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nullzero

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Re: Aframomum sp. seed germination
« Reply #3 on: May 30, 2013, 04:10:17 PM »
How long do the seeds take to germinate on average?
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Re: Aframomum sp. seed germination
« Reply #4 on: May 30, 2013, 06:07:36 PM »
I didnt do anything special , just dumped them in a pot slightly covered with some soil , water , thats it . I did keep them in filtered light and humid , not exposed to rain . Now x years later and in the ground , they are taking over ...coming up meters away from where they were planted . They have been fruiting for 2 to 3 years .

And how is the fruit?
Oscar

luc

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Re: Aframomum sp. seed germination
« Reply #5 on: May 30, 2013, 08:16:06 PM »
I didnt do anything special , just dumped them in a pot slightly covered with some soil , water , thats it . I did keep them in filtered light and humid , not exposed to rain . Now x years later and in the ground , they are taking over ...coming up meters away from where they were planted . They have been fruiting for 2 to 3 years .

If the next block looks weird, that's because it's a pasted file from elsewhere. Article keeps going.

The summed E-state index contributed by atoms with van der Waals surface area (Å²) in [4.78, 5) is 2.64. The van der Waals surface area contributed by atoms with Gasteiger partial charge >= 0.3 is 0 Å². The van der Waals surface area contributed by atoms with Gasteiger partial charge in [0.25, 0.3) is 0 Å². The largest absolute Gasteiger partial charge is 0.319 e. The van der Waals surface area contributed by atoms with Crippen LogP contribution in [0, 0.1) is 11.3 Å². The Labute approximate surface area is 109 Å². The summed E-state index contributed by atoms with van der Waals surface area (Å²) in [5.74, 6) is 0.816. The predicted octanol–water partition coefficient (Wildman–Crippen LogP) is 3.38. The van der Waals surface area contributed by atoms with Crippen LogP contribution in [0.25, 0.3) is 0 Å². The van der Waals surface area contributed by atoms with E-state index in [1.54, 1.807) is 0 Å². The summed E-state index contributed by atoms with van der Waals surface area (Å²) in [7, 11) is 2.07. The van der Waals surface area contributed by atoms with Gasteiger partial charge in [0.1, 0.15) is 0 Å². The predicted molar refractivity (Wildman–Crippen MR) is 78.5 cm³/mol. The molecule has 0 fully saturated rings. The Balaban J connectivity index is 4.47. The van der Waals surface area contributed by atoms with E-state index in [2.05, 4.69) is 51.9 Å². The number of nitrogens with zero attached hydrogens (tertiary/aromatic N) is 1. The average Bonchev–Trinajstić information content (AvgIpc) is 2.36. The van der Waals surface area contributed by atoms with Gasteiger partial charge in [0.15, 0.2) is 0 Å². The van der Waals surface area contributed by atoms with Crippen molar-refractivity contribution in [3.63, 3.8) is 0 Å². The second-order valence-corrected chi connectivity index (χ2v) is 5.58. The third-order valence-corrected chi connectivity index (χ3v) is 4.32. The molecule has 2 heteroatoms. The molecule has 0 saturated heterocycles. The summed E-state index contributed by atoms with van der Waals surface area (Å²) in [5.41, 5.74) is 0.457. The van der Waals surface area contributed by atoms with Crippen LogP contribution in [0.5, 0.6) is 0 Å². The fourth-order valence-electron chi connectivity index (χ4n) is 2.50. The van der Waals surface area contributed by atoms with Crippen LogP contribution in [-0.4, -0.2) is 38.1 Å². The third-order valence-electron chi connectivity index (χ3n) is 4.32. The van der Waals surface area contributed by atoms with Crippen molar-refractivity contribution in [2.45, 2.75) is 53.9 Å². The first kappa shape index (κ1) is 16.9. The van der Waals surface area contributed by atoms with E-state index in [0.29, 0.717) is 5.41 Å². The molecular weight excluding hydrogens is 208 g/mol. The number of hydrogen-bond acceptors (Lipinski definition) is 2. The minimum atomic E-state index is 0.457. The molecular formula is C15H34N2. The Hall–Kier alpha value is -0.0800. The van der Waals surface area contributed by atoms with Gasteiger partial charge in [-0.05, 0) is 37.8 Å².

And how is the fruit?

You're not gonna believe this Oscar , I haven't tried it , not really sure what to eat , I wanted to grow it because ( I think ) it is in the zingiberales family so I just had to have it .
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luc

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Re: Aframomum sp. seed germination
« Reply #6 on: May 30, 2013, 08:20:55 PM »
Here's a pic of the flower .

Luc Vleeracker
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fruitlovers

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Re: Aframomum sp. seed germination
« Reply #7 on: May 30, 2013, 09:12:35 PM »
I didnt do anything special , just dumped them in a pot slightly covered with some soil , water , thats it . I did keep them in filtered light and humid , not exposed to rain . Now x years later and in the ground , they are taking over ...coming up meters away from where they were planted . They have been fruiting for 2 to 3 years .

And how is the fruit?

You're not gonna believe this Oscar , I haven't tried it , not really sure what to eat , I wanted to grow it because ( I think ) it is in the zingiberales family so I just had to have it .